Entertainers never tire of compliments. Sure, many are are generic or perfunctory, typically “Good show.” But in the main, compliments, rote or otherwise, are sincere expressions of appreciation.
But from time to time I receive a compliment that really brings home the good I do not only as a comedian but as a man. The compliment goes like this: “I really needed to laugh tonight.”
There’s a moral dimension to comedy. People have problems and many people have serious problems. And many of those people are in the audience. I find it useful to remind myself that doing a good show means I’m doing good.
It’s easy to get bogged down in the details of doing the best show possible: reading the audience, adapting the show, not to mention flights, logistics and technical challenges. These and many more details go into making people laugh. Delivering the bang for your clients’ buck is, after all, what pays the bills.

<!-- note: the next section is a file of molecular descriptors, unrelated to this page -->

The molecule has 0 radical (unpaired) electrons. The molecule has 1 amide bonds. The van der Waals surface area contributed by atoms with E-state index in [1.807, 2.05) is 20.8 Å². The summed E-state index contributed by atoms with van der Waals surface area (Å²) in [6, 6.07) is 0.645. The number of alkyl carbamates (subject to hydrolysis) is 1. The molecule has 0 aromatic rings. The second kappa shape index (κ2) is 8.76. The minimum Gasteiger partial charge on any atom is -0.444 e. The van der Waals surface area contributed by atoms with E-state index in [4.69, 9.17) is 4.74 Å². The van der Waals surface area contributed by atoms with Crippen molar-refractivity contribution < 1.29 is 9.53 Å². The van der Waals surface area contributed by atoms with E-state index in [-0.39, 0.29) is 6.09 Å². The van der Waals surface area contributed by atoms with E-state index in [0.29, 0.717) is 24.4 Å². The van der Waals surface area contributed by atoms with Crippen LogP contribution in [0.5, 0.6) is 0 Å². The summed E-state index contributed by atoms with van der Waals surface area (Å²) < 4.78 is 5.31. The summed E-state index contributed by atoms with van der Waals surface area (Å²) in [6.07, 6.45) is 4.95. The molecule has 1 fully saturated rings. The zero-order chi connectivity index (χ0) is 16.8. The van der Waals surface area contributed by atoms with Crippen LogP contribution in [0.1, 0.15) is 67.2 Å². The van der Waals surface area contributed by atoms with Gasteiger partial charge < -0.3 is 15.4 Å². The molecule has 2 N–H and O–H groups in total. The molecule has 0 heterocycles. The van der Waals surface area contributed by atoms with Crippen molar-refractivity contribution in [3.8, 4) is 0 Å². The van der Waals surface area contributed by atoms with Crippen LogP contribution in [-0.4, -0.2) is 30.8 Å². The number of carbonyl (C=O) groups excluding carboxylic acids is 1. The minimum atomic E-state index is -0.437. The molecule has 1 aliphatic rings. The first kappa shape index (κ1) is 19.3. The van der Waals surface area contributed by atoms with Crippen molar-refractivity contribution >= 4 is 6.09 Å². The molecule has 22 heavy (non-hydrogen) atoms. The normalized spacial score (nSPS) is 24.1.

But as a comedian I find it a useful reminder that people don’t just want to laugh – they *need* to laugh.
There’s hardly a gig I haven’t done: nude cruises, kids’ birthday parties, comedy clubs, The Tonight Show, colleges, parades, corporate events – you name it, I’ve done it. Of all of them, corporate shows are unique in at least one respect: the audience is keenly attuned to the boss’s reaction.
It’s not like performing for North Korea’s Kim Jong Un, of course, but corporate audiences do tend to be inordinately cautious about not laughing until they’re sure the CEO is.
Which makes performing for corporate audiences a nightmare, right?
Wrong. Why not? The reason is simple: the CEO isn’t worried about what her boss thinks – she is the boss. While employees, desirous of keeping their jobs, are taking cues from her, she’s simply enjoying the show. [tweetthis]One of the nice things about being the boss is you can’t be fired for laughing at the inappropriate.[/tweetthis] This is one of the reasons corporate shows tend to be far easier than, say, college shows, where the boss (i.e. professors and faculty) are processing the show through their politically-correct (i.e. leftist) ideological lens rather than simply having a good time.
[tweetthis]Getting corporate shows can be hard but *doing* them is easy. #EventProfs[/tweetthis]
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